You probably don’t want to risk an expedition with no spare tyre, but confidence in the Mondial might allow you to conscience a trip with only one spare, and that could end up being a pretty big weight saving.


I bought into the Marathon Mondial because I wanted a tyre that would perform predictably and reliably on muddy trails, yet not be ridiculously slow on tarmac. With a 30kg load-out I wanted something fat enough to protect the bike, and to give me the confidence to risk one (relatively fragile) spare.

The Mondial is a tremendous expedition tyre and absolutely didn’t disappoint. I was able to plough through deep muddy tracks and ford rivers with aplomb, while I didn’t feel it was too hard to keep up on tarmac sections either.

I haven’t done enough mileage on mine yet to be definitive about durability, but I think it’s encouraging that they still have their mould line after 1000+ miles.

Just be warned – because they are big and designed to go everywhere they just aren’t going to be as fast as a road touring tyre!

At the time of writing, Chain Reaction are doing a healthy 28% discount on the 700C and 26″ sizes. Wiggle might be worth a look too for both 700C and 26″ (currently 10% off).

The Mondial dwarfs the 40mm Marathon Plus (and there’s not much weight between them!

Vital Statistics

Folding version:

ETRTO (mm) Imperial (“) Pressure (bar) Pressure (psi) Weight (g)
50-559 26×2 2.5-4.5 35-70 720
37-622 700x37c 3.5-5.5 55-85 580
42-622 700x42c 3.5-5.5 50-85 650

Wire version:

ETRTO (mm) Imperial (“) Pressure (bar) Pressure (psi) Weight (g)
50-559 26 x 2 2.5-4.5 35-70 740
55-559 26 x 2.15 2.5-4.5 35-70 865
37-622 700x37c 3.5-5.5 55-85 570
42-622 700x42c 3.5-5.5 50-85 650
47-622 700x47c 3-5.5 45-80 760
50-622 700x50c 2.5-4.5 35-70 825



21 thoughts on “Schwalbe Marathon Mondial review”

  1. I’ve used a pair of Marathon Mondials for a couple of trips so far, most recently in West Africa.

    I spent 3 months in West Africa on a mixture of paved roads and insanely rocky dirt roads. Not one puncture and the tires hardly have any wear on them at all. Completely recommend them, but they do seem a little bit overkill!

  2. Thanks for the feedback Matt – commuting on mine for a month or two has certainly made me stronger on the bike. Got on the racer last week and was absolutely flying in comparison!

  3. Thanks for the review Dave. I currently have Schwalbe Marathon Mondial HS 428 47-622 tyres on my Surly Long Haul Trucker and my Extrawheel trailer. I fitted them for and road with them on my Chasing the Dirt tour, so have done 3,720 kilometres on them.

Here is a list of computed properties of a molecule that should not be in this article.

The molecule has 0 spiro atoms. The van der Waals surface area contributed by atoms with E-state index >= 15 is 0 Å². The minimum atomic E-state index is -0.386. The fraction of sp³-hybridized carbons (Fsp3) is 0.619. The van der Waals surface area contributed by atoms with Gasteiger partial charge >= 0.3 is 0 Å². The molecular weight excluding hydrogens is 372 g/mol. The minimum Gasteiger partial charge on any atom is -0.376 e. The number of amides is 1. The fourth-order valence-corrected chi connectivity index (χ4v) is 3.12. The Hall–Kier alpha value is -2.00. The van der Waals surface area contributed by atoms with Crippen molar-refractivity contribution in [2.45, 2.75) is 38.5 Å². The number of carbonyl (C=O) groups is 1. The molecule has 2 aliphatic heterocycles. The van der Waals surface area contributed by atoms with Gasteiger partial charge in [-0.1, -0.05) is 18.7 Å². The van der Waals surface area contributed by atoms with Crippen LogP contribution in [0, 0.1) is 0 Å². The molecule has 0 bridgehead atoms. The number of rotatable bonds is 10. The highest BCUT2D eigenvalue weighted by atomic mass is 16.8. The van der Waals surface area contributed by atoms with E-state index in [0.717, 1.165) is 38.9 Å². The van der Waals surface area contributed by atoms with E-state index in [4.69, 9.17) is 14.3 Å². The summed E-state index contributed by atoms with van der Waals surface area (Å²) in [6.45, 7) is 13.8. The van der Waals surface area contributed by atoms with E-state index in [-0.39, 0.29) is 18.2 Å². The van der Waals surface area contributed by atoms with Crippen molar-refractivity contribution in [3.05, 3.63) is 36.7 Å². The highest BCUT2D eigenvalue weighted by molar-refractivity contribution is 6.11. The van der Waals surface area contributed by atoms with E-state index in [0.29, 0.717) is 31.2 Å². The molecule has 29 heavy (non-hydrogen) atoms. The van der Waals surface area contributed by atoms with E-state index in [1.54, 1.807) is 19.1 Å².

They are looking good with only one puncture on the trailer of all places. I found them good touring on both bitumen and dirt (over 1,000 km of dirt in fact).

    All up good touring tyres in my view.

    1. Thanks for the links. I can’t believe that you actually ride that LHT and yet get it so clean for these photos!

      The Extrawheel looks neat. It’s unfortunate that you had to cut the dream tour short – I agree with you that touring off tarmac is just a whole different experience…


  4. I have big 700C Marathon Pluses on my commuter at the moment. Guess there’s no point writing a review of those any time soon!

    I’ve dropped Schwalbe a cheeky email to see if they might be able to spring a review copy of the new tyre and send my way. If you don’t ask…

  5. Mr McCraw! This blog has continued to be useful in our household–while I was reading your reviews of tyres and lights and things, my wife was stealthily scouting for ideas for my Christmas present, which turned out to be the Freedom Carry trailer you recommended. Thanks for all the write-ups. I’m hesitating between Schwalbe Big Bens and Marathon Supremes. I’ve found current prices almost equal, which seems to make the latter an exceptional bargain at about £32/pair. Most of my riding is around the city, with occasional rides along the John Muir path and its stretches of mud or gravel.

  6. Hi Marlon,

    Glad you enjoy it!

    I haven’t ridden the Big Bens, but I can whole-heartedly recommend the Marathon Supreme for tarmac or things like the more civilised parts of the canal towpath etc. – very comfortable and very supple, and would be my choice for long tours if they would only have a small proportion of unsealed surface.

    It would not be that great on mud however for fairly obvious reasons. The tread is entirely cosmetic. I think that if that is going to be an important use case for you the Big Bens might be a better choice.

    thanks, and happy new year!